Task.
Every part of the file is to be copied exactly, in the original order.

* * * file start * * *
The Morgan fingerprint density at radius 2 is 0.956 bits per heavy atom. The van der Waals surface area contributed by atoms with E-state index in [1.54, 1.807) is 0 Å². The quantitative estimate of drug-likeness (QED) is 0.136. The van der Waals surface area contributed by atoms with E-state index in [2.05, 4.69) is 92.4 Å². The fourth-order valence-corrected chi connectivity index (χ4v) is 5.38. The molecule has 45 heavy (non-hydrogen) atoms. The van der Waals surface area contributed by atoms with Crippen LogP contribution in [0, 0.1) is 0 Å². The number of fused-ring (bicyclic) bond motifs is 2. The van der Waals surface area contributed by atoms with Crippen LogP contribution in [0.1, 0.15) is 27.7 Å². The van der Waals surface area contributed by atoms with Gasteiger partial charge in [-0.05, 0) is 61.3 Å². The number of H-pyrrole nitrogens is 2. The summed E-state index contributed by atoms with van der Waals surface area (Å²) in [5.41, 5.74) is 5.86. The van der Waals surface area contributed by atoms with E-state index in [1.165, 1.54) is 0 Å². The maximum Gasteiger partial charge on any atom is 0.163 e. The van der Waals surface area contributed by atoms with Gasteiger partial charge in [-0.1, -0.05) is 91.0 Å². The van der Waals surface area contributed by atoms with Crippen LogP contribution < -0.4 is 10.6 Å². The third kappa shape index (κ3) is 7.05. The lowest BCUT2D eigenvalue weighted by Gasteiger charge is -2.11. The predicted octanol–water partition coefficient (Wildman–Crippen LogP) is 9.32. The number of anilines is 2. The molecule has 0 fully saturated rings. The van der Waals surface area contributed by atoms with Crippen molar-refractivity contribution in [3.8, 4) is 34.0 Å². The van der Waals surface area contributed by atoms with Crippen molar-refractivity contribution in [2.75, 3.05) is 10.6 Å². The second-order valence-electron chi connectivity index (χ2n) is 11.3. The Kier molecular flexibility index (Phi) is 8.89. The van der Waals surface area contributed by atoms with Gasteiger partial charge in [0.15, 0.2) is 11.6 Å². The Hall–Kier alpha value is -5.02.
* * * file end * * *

The Morgan fingerprint density at radius 2 is 0.956 bits per heavy atom. The van der Waals surface area contributed by atoms with E-state index in [1.54, 1.807) is 0 Å². The quantitative estimate of drug-likeness (QED) is 0.136. The van der Waals surface area contributed by atoms with E-state index in [2.05, 4.69) is 92.4 Å². The fourth-order valence-corrected chi connectivity index (χ4v) is 5.38. The molecule has 45 heavy (non-hydrogen) atoms. The van der Waals surface area contributed by atoms with Crippen LogP contribution in [0, 0.1) is 0 Å². The number of fused-ring (bicyclic) bond motifs is 2. The van der Waals surface area contributed by atoms with Crippen LogP contribution in [0.1, 0.15) is 27.7 Å². The van der Waals surface area contributed by atoms with Gasteiger partial charge in [-0.05, 0) is 61.3 Å². The number of H-pyrrole nitrogens is 2. The summed E-state index contributed by atoms with van der Waals surface area (Å²) in [5.41, 5.74) is 5.86. The van der Waals surface area contributed by atoms with E-state index in [1.165, 1.54) is 0 Å². The maximum Gasteiger partial charge on any atom is 0.163 e. The van der Waals surface area contributed by atoms with Gasteiger partial charge in [-0.1, -0.05) is 91.0 Å². The van der Waals surface area contributed by atoms with Crippen LogP contribution < -0.4 is 10.6 Å². The third kappa shape index (κ3) is 7.05. The lowest BCUT2D eigenvalue weighted by Gasteiger charge is -2.11. The predicted octanol–water partition coefficient (Wildman–Crippen LogP) is 9.32. The number of anilines is 2. The molecule has 0 fully saturated rings. The van der Waals surface area contributed by atoms with Crippen molar-refractivity contribution in [3.8, 4) is 34.0 Å². The van der Waals surface area contributed by atoms with Crippen molar-refractivity contribution in [2.75, 3.05) is 10.6 Å². The second-order valence-electron chi connectivity index (χ2n) is 11.3. The Kier molecular flexibility index (Phi) is 8.89. The van der Waals surface area contributed by atoms with Gasteiger partial charge in [0.15, 0.2) is 11.6 Å². The Hall–Kier alpha value is -5.02.